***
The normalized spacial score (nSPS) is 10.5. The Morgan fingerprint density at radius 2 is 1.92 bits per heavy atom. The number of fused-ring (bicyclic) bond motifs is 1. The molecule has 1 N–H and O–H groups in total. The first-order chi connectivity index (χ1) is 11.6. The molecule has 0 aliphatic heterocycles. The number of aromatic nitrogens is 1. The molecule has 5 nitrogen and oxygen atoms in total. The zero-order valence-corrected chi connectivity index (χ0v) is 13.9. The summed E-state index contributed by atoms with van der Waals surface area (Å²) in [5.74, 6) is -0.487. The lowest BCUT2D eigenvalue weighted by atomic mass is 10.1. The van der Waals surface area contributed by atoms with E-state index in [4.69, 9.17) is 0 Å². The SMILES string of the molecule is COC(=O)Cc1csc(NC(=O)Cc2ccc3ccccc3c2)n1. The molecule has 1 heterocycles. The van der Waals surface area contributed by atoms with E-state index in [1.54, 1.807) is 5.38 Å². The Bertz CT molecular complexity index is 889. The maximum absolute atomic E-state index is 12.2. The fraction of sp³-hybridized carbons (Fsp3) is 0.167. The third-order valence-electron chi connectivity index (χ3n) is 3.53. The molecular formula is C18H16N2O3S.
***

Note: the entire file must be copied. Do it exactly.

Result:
The normalized spacial score (nSPS) is 10.5. The Morgan fingerprint density at radius 2 is 1.92 bits per heavy atom. The number of fused-ring (bicyclic) bond motifs is 1. The molecule has 1 N–H and O–H groups in total. The first-order chi connectivity index (χ1) is 11.6. The molecule has 0 aliphatic heterocycles. The number of aromatic nitrogens is 1. The molecule has 5 nitrogen and oxygen atoms in total. The zero-order valence-corrected chi connectivity index (χ0v) is 13.9. The summed E-state index contributed by atoms with van der Waals surface area (Å²) in [5.74, 6) is -0.487. The lowest BCUT2D eigenvalue weighted by atomic mass is 10.1. The van der Waals surface area contributed by atoms with E-state index in [4.69, 9.17) is 0 Å². The SMILES string of the molecule is COC(=O)Cc1csc(NC(=O)Cc2ccc3ccccc3c2)n1. The molecule has 1 heterocycles. The van der Waals surface area contributed by atoms with E-state index in [1.54, 1.807) is 5.38 Å². The Bertz CT molecular complexity index is 889. The maximum absolute atomic E-state index is 12.2. The fraction of sp³-hybridized carbons (Fsp3) is 0.167. The third-order valence-electron chi connectivity index (χ3n) is 3.53. The molecular formula is C18H16N2O3S.